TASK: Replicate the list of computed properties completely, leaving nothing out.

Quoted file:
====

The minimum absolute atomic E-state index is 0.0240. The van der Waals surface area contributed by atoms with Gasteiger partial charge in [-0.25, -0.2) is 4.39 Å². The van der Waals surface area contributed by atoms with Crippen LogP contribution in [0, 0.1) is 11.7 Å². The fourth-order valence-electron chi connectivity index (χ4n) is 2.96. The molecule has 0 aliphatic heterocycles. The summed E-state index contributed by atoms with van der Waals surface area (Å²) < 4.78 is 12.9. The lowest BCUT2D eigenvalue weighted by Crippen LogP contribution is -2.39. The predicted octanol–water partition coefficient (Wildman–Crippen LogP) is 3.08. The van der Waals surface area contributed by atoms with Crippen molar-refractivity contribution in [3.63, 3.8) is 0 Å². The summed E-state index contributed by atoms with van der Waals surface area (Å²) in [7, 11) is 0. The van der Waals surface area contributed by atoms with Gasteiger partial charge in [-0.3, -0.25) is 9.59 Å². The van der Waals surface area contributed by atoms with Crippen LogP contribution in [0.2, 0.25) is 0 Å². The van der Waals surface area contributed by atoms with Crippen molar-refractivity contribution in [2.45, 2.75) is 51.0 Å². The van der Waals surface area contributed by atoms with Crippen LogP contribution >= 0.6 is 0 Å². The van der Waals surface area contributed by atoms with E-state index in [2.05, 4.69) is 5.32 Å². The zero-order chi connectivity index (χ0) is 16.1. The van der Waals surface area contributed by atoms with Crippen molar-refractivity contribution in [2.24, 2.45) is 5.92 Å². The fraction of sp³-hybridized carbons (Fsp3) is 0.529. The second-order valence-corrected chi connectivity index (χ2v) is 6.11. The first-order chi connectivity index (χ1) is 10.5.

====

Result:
The minimum absolute atomic E-state index is 0.0240. The van der Waals surface area contributed by atoms with Gasteiger partial charge in [-0.25, -0.2) is 4.39 Å². The van der Waals surface area contributed by atoms with Crippen LogP contribution in [0, 0.1) is 11.7 Å². The fourth-order valence-electron chi connectivity index (χ4n) is 2.96. The molecule has 0 aliphatic heterocycles. The summed E-state index contributed by atoms with van der Waals surface area (Å²) < 4.78 is 12.9. The lowest BCUT2D eigenvalue weighted by Crippen LogP contribution is -2.39. The predicted octanol–water partition coefficient (Wildman–Crippen LogP) is 3.08. The van der Waals surface area contributed by atoms with Crippen molar-refractivity contribution in [3.63, 3.8) is 0 Å². The summed E-state index contributed by atoms with van der Waals surface area (Å²) in [7, 11) is 0. The van der Waals surface area contributed by atoms with Gasteiger partial charge in [-0.3, -0.25) is 9.59 Å². The van der Waals surface area contributed by atoms with Crippen LogP contribution in [0.2, 0.25) is 0 Å². The van der Waals surface area contributed by atoms with Crippen molar-refractivity contribution in [2.45, 2.75) is 51.0 Å². The van der Waals surface area contributed by atoms with Crippen LogP contribution >= 0.6 is 0 Å². The van der Waals surface area contributed by atoms with E-state index in [2.05, 4.69) is 5.32 Å². The zero-order chi connectivity index (χ0) is 16.1. The van der Waals surface area contributed by atoms with Crippen molar-refractivity contribution in [2.24, 2.45) is 5.92 Å². The fraction of sp³-hybridized carbons (Fsp3) is 0.529. The second-order valence-corrected chi connectivity index (χ2v) is 6.11. The first-order chi connectivity index (χ1) is 10.5.